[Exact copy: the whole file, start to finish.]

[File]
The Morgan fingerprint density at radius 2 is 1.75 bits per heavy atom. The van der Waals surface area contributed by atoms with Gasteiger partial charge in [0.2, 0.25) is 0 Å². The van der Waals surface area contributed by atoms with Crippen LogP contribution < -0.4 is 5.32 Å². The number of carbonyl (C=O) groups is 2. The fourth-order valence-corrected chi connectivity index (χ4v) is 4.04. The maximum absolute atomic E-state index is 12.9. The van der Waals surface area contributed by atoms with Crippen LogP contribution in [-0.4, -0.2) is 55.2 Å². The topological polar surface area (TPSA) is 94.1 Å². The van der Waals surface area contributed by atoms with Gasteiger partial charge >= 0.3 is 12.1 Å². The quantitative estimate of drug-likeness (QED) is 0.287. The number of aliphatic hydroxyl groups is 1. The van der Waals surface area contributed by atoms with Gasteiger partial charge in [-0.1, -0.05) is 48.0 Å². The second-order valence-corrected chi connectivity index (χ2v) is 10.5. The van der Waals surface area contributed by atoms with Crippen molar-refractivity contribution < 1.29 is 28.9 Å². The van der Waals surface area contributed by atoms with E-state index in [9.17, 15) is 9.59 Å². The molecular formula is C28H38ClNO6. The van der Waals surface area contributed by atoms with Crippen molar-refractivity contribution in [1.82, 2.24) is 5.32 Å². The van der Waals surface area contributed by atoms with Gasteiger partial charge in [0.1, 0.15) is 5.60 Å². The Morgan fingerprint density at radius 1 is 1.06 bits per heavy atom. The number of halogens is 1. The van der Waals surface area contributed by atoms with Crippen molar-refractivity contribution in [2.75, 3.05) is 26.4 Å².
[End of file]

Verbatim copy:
The Morgan fingerprint density at radius 2 is 1.75 bits per heavy atom. The van der Waals surface area contributed by atoms with Gasteiger partial charge in [0.2, 0.25) is 0 Å². The van der Waals surface area contributed by atoms with Crippen LogP contribution < -0.4 is 5.32 Å². The number of carbonyl (C=O) groups is 2. The fourth-order valence-corrected chi connectivity index (χ4v) is 4.04. The maximum absolute atomic E-state index is 12.9. The van der Waals surface area contributed by atoms with Crippen LogP contribution in [-0.4, -0.2) is 55.2 Å². The topological polar surface area (TPSA) is 94.1 Å². The van der Waals surface area contributed by atoms with Gasteiger partial charge >= 0.3 is 12.1 Å². The quantitative estimate of drug-likeness (QED) is 0.287. The number of aliphatic hydroxyl groups is 1. The van der Waals surface area contributed by atoms with Gasteiger partial charge in [-0.1, -0.05) is 48.0 Å². The second-order valence-corrected chi connectivity index (χ2v) is 10.5. The van der Waals surface area contributed by atoms with Crippen molar-refractivity contribution < 1.29 is 28.9 Å². The van der Waals surface area contributed by atoms with E-state index in [9.17, 15) is 9.59 Å². The molecular formula is C28H38ClNO6. The van der Waals surface area contributed by atoms with Crippen molar-refractivity contribution in [1.82, 2.24) is 5.32 Å². The van der Waals surface area contributed by atoms with Gasteiger partial charge in [0.1, 0.15) is 5.60 Å². The Morgan fingerprint density at radius 1 is 1.06 bits per heavy atom. The number of halogens is 1. The van der Waals surface area contributed by atoms with Crippen molar-refractivity contribution in [2.75, 3.05) is 26.4 Å².